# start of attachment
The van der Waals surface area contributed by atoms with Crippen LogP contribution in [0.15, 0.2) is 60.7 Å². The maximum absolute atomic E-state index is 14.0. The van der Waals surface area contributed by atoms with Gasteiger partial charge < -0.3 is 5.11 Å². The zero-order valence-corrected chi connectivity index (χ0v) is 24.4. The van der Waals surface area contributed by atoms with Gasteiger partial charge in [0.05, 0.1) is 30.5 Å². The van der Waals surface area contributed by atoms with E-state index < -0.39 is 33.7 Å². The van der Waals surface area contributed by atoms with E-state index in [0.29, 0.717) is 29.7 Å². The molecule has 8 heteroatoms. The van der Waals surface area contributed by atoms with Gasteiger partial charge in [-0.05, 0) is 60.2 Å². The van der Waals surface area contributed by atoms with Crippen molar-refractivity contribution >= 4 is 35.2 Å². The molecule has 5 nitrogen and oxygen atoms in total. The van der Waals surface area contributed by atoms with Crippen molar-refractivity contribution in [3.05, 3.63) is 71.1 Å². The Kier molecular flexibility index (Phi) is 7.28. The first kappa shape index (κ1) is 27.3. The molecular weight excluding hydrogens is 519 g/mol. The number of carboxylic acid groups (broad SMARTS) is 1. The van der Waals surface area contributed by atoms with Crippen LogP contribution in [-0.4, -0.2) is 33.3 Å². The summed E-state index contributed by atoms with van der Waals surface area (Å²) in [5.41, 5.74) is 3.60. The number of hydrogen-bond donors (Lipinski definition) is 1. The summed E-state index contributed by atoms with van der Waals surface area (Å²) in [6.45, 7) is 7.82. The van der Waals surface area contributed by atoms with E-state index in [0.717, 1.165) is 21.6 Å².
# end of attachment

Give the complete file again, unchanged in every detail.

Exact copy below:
The van der Waals surface area contributed by atoms with Crippen LogP contribution in [0.15, 0.2) is 60.7 Å². The maximum absolute atomic E-state index is 14.0. The van der Waals surface area contributed by atoms with Gasteiger partial charge < -0.3 is 5.11 Å². The zero-order valence-corrected chi connectivity index (χ0v) is 24.4. The van der Waals surface area contributed by atoms with Gasteiger partial charge in [0.05, 0.1) is 30.5 Å². The van der Waals surface area contributed by atoms with E-state index < -0.39 is 33.7 Å². The van der Waals surface area contributed by atoms with E-state index in [0.29, 0.717) is 29.7 Å². The molecule has 8 heteroatoms. The van der Waals surface area contributed by atoms with Gasteiger partial charge in [-0.05, 0) is 60.2 Å². The van der Waals surface area contributed by atoms with Crippen molar-refractivity contribution >= 4 is 35.2 Å². The molecule has 5 nitrogen and oxygen atoms in total. The van der Waals surface area contributed by atoms with Crippen molar-refractivity contribution in [3.05, 3.63) is 71.1 Å². The Kier molecular flexibility index (Phi) is 7.28. The first kappa shape index (κ1) is 27.3. The molecular weight excluding hydrogens is 519 g/mol. The number of carboxylic acid groups (broad SMARTS) is 1. The van der Waals surface area contributed by atoms with Crippen LogP contribution in [-0.4, -0.2) is 33.3 Å². The summed E-state index contributed by atoms with van der Waals surface area (Å²) in [5.41, 5.74) is 3.60. The number of hydrogen-bond donors (Lipinski definition) is 1. The summed E-state index contributed by atoms with van der Waals surface area (Å²) in [6.45, 7) is 7.82. The van der Waals surface area contributed by atoms with E-state index in [0.717, 1.165) is 21.6 Å².